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International News for the week

Digest of international news for the week Dec 20- Dec 26, 2014


Washington: Richard Rahul Verma, who quietly played a key role in the Congressional passage of the civil nuclear deal and a strong advocate of deepening Indo-US ties, has been sworn in as the US Ambassador to New Delhi, becoming the first ever Indian-American to hold the post.

Islamabad: Pakistan says that Zakiur Rehman Lakhvi, a key planner of the 2008 Mumbai attack, has not been released from jail and a petition challenging the bail given to him is being firmed up.


New York: Two New York police officers were executed at point-blank range in their patrol car by a black man here with an apparent grudge before committing suicide with the same gun, officials say, amid weeks of nation-wide protests over police killings of unarmed black men.


Lagos: A bombing at a bus station in northeast Nigeria killed at least 20 people, as Boko Haram was blamed for a separate attack in the embattled region.

United Nations: A UN Security Council panel has issued a “revised” letter removing the term ‘sahib’ from the name of Mumbai terror attack mastermind and JuD chief Hafiz Saeed, saying it regrets the mistake after India objected to the use of the salutation.


Islamabad: For the first time, Pakistan and Russia have signed an energy deal worth USD 1.7 billion to lay a gas pipeline from Karachi to Lahore, a move that may lead to further improvement in their ties.

Lahore: Malik Ishaq, dreaded chief of banned LeJ that has carried out attacks on minority Shias and the mastermind of the assault on the Sri Lankan cricket team in 2009, has been released after three years in jail with the Pakistan government not seeking an extension of his detention.

Peshawar: The death toll in the brutal Taliban attack on a school run by Pakistan army here rose to 150 with two more children succumbing to their injuries.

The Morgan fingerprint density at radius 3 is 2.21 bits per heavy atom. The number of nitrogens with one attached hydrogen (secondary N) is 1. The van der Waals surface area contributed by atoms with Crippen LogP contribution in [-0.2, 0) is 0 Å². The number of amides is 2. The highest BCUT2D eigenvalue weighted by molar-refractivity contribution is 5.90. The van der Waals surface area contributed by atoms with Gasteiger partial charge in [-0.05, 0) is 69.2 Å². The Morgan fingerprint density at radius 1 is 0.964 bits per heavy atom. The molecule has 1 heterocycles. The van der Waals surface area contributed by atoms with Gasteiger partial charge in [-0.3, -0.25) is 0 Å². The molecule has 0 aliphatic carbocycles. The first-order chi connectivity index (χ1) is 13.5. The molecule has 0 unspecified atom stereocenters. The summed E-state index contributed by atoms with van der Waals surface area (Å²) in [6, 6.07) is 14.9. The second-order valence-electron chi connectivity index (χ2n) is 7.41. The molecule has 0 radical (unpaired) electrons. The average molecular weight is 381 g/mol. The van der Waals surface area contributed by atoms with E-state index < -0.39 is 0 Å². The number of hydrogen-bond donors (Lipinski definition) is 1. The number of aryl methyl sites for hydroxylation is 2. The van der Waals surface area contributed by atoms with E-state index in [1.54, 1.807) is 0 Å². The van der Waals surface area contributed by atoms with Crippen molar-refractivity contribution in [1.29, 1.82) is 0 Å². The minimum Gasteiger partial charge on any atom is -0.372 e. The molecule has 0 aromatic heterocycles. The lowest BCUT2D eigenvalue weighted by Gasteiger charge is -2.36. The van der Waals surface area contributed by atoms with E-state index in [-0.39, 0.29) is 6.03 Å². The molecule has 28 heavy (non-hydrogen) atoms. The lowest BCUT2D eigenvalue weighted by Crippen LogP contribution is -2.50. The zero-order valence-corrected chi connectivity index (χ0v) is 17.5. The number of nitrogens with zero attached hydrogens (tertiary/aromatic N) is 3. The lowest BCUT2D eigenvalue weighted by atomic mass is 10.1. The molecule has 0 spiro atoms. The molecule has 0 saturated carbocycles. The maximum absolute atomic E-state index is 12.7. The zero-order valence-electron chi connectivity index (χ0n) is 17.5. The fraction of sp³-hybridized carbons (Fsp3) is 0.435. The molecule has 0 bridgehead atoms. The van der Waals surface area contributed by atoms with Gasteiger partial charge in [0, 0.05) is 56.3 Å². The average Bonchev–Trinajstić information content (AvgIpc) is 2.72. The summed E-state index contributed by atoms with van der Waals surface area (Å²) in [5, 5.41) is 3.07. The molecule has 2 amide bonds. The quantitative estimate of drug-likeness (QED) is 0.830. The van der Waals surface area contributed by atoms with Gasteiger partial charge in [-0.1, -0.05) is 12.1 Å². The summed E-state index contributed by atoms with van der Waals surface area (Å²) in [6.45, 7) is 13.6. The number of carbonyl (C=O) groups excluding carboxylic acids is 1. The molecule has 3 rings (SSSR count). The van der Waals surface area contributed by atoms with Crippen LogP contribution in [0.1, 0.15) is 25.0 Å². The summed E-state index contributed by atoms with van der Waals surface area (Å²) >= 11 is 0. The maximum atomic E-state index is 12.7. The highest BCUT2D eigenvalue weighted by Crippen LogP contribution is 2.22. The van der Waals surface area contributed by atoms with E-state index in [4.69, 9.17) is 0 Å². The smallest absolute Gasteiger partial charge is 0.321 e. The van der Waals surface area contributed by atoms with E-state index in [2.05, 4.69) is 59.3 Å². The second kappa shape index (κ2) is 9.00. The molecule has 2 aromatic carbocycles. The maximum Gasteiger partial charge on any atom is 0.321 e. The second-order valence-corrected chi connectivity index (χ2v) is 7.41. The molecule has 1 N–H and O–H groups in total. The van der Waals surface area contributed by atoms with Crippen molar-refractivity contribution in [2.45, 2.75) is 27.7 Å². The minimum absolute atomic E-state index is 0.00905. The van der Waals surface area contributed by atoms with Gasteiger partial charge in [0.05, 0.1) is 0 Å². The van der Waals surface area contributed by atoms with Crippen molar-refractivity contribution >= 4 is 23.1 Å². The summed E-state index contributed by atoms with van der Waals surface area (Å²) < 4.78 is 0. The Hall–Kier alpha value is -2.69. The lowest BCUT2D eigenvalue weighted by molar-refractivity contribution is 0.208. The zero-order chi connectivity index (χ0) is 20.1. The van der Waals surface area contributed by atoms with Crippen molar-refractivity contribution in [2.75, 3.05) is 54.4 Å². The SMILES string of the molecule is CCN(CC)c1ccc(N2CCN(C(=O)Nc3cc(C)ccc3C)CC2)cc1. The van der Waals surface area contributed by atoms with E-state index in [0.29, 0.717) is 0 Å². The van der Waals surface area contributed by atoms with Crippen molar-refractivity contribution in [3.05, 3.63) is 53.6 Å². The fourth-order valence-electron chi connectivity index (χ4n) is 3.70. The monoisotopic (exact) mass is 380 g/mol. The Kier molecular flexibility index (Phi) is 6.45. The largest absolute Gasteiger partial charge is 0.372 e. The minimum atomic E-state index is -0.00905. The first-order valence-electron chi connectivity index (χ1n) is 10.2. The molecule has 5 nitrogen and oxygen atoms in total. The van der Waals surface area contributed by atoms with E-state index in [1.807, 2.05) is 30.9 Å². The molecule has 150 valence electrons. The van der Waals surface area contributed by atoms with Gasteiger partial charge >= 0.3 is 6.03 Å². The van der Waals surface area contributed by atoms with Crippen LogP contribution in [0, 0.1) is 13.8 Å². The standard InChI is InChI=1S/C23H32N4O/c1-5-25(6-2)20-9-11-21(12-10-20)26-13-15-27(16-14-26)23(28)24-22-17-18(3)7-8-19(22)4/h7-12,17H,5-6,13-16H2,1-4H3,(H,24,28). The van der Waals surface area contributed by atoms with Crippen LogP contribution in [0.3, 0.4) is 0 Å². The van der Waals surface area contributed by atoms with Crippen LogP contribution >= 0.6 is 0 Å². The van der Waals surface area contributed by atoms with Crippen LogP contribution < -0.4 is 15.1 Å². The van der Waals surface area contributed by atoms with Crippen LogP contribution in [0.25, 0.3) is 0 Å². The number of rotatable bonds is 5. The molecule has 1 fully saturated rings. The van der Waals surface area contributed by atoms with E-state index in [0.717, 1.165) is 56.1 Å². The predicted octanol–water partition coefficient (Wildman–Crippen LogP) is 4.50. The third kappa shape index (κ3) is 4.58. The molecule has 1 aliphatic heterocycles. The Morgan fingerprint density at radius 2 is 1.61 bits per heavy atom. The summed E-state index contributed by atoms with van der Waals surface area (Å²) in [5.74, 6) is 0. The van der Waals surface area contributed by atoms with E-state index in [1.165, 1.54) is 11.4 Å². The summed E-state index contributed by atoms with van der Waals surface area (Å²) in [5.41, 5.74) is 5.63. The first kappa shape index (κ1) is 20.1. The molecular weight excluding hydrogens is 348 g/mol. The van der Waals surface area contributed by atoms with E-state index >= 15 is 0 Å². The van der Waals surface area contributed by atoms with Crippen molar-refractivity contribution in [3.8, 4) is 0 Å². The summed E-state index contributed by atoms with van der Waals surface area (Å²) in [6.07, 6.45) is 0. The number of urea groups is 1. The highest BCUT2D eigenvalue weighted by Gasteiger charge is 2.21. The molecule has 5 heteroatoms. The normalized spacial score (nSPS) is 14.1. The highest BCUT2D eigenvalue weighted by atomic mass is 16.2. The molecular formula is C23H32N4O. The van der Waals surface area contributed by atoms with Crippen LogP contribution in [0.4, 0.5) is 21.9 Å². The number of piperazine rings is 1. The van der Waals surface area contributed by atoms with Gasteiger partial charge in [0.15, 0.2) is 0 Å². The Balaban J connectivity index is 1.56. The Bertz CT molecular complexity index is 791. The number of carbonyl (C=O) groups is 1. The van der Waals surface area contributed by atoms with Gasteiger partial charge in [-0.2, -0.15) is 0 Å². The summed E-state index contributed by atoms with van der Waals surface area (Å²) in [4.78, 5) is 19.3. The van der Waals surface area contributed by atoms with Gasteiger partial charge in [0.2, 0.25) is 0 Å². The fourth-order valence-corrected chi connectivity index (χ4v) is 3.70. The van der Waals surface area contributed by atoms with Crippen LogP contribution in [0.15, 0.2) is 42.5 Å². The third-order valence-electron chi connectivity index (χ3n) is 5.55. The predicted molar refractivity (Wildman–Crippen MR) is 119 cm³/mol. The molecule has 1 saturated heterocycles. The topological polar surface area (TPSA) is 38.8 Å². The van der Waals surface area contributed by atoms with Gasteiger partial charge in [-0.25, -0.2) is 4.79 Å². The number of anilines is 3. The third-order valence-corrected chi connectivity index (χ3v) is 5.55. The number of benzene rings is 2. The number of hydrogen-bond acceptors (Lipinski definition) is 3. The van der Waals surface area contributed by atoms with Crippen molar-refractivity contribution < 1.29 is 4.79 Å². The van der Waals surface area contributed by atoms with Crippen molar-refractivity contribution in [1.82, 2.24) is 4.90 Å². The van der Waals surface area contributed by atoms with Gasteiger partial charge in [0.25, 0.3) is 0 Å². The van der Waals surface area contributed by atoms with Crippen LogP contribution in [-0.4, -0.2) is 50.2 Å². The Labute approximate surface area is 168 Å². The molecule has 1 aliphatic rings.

Tokyo: Prime Minister Shinzo Abe promised at the start of his new term to revive Japan’s economy so he can pursue “powerful diplomacy”, but China’s state media warned him to be wary about changing the pacifist constitution.

Washington: In the latest incident to fuel tension between US police and the black community, a teenager was shot dead by a white officer in a suburb of St Louis, ground zero of a new protest movement.

Islamabad: Pakistan announced formation of a 5,000-strong counter-terrorism force to fight militants as Prime Minister Nawaz Sharif described the prevailing situation as “extraordinary” and says “extraordinary steps” were required to tackle the menace.


Lahore: Set to be released, banned militant outfit Lashkar-e-Jhangvi’s chief Malik Ishaq has been remanded to judicial custody in a murder and terrorism case pending against him by a Pakistani court for two weeks.

Vatican City: Pope Francis roundly condemned jihadist violence and the “brutal persecution” of religious minorities in a Christmas message to the world’s 1.2 billion Catholics and millions of others.


Peshawar: A senior Taliban commander, believed to be a key planner in the Peshawar school massacre, has been killed by the security forces in Pakistan’s troubled Khyber Agency.

Paris: With India expected to spend over USD 200 billion in the next decade to modernise its military, French defence firms are eyeing a piece of the cake and are ready to “adapt” to Prime Minister Narendra Modi’s ‘Make in India’ push.

Islamabad: Zakiur Rehman Lakhvi, the key planner of 2008 Mumbai attacks, challenged his detention under a public security order in the high court here after the Pakistan government rejected his plea seeking release.

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